Is George Papadopoulos wasting everyone’s time?
That’s the impression given off from special counsel Robert Mueller’s latest filing Wednesday, attempting to smack down the former Trump campaign coffee boy’s bid for a get-out-of-jail-free card after he pleaded guilty as part of a plea agreement.
Papadopoulos tweeted on Wednesday hours after Mueller’s filing, saying that “Silence during these critical days was never an option” and that “I never flipped against the president.”
The motion cites everything from Papadopoulos’ own repentance at sentencing to now-deleted tweets accusing the special counsel of hiding “exculpatory evidence.”
“The defendant received what he bargained for, and holding him to it is not a hardship,” special counsel prosecutors wrote in the filing.
Judge Randy Moss sentenced the former Trump campaign foreign policy adviser to 14 days in jail in September, citing his apparent “genuine remorse” for his crime. At sentencing, Moss said that he had first intended to give Papadopoulos a 30-day sentence, but decided to halve it after being moved by Papadopoulos’s show of regret.
Mueller cited Papadopoulos at the sentencing hearing as saying “that he had ‘lied to the FBI’ and, ‘[t]hat was wrong, it was a crime.’ He said that his parents raised him ‘with the principles of honesty and respect for the law,” and when he lied to the FBI, he ‘cast aside those principles and compromised the person who [he is].'”
But within days, Papadopoulos was back to his version of normal.
Mueller cited numerous tweets and public statements that Papadopoulos has made saying that he regrets pleading guilty.
“Several days later, the defendant publicly tweeted: ‘I have been sentenced to prison in our country while having exculpatory evidence hidden from me. If I knew what I knew today, I would have never plead guilty.’ On November 9, 2018, the defendant tweeted, ‘Biggest regret? Pleading guilty[.],'” the filing reads.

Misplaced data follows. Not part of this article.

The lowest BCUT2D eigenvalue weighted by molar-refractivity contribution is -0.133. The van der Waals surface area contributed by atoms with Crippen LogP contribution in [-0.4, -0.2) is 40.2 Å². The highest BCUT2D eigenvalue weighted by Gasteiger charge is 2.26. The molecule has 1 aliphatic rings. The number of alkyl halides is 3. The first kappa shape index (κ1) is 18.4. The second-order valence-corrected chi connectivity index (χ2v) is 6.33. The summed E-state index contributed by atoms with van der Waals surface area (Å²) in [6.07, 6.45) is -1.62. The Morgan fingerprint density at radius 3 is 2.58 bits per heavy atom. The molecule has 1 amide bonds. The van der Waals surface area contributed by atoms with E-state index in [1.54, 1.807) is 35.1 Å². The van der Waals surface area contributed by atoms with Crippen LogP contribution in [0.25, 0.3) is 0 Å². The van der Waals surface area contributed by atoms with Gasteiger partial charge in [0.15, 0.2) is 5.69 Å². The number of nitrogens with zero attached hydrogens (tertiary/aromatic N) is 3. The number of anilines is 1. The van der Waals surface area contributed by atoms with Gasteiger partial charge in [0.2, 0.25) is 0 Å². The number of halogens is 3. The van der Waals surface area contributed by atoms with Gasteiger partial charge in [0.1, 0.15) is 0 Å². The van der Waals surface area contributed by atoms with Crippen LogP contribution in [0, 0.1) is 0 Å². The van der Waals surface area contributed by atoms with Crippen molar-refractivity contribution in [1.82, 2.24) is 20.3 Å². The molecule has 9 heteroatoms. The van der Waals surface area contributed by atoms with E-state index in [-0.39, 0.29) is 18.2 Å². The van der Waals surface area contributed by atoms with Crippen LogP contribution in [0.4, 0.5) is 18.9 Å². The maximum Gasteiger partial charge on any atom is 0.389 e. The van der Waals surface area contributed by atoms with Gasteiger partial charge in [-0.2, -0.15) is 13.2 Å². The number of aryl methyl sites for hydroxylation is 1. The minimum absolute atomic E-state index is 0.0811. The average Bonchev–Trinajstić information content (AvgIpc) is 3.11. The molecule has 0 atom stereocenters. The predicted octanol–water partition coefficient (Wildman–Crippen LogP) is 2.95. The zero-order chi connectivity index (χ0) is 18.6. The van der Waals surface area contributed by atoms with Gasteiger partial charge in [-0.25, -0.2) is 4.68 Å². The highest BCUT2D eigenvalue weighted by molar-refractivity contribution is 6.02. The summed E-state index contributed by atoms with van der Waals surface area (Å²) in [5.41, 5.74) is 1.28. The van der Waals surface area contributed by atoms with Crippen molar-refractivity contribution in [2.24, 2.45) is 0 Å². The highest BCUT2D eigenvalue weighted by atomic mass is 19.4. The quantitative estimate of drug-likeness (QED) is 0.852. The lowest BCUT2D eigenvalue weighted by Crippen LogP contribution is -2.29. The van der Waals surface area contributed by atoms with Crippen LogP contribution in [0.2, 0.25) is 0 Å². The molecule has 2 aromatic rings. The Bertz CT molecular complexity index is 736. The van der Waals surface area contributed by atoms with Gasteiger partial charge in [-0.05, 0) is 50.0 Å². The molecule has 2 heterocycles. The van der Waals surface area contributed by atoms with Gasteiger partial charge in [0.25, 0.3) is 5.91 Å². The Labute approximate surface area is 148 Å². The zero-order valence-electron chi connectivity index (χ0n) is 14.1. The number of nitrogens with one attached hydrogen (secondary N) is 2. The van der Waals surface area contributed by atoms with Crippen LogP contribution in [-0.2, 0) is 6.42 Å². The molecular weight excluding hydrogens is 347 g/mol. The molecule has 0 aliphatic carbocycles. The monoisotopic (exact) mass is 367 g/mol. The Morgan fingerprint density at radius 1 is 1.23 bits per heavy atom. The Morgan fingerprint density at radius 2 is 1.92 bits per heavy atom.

Papadopoulos has since deleted the tweets in question, as seen in this series of footnotes in the Mueller team’s filing:
It remains unclear if Judge Moss will somehow revisit the length of Papadopoulos’s sentence. The 31-year-old, who has used his involvement in the Russia scandal to shill his way into a conservative media payday, had expressed interest in withdrawing his guilty plea even before sentencing, as the special counsel noted in the filing.
“In advance of the defendant’s sentencing, there were numerous public reports that the defendant was considering trying to withdraw his guilty plea,” the filing reads. “Ten days prior to his sentencing, the defendant publicly tweeted, ‘Been a hell of a year. Decisions.'”
Papadopoulos had argued that his sentencing should be delayed pending an appeal in a separate grand jury case involving Andrew Miller challenging Mueller’s authority as special counsel.
He hired a new team of attorneys specifically for the effort.
“Beginning to serve a sentence within his contemplated plea range while a legal issue
is pending on appeal in an unrelated case does not qualify as hardship or inequity,” the special counsel wrote in the filing.
The special counsel’s filing has one attachment: Papadopoulous’s plea agreement.
Papadopoulos is set to start his sentence for lying to the FBI on Nov. 26.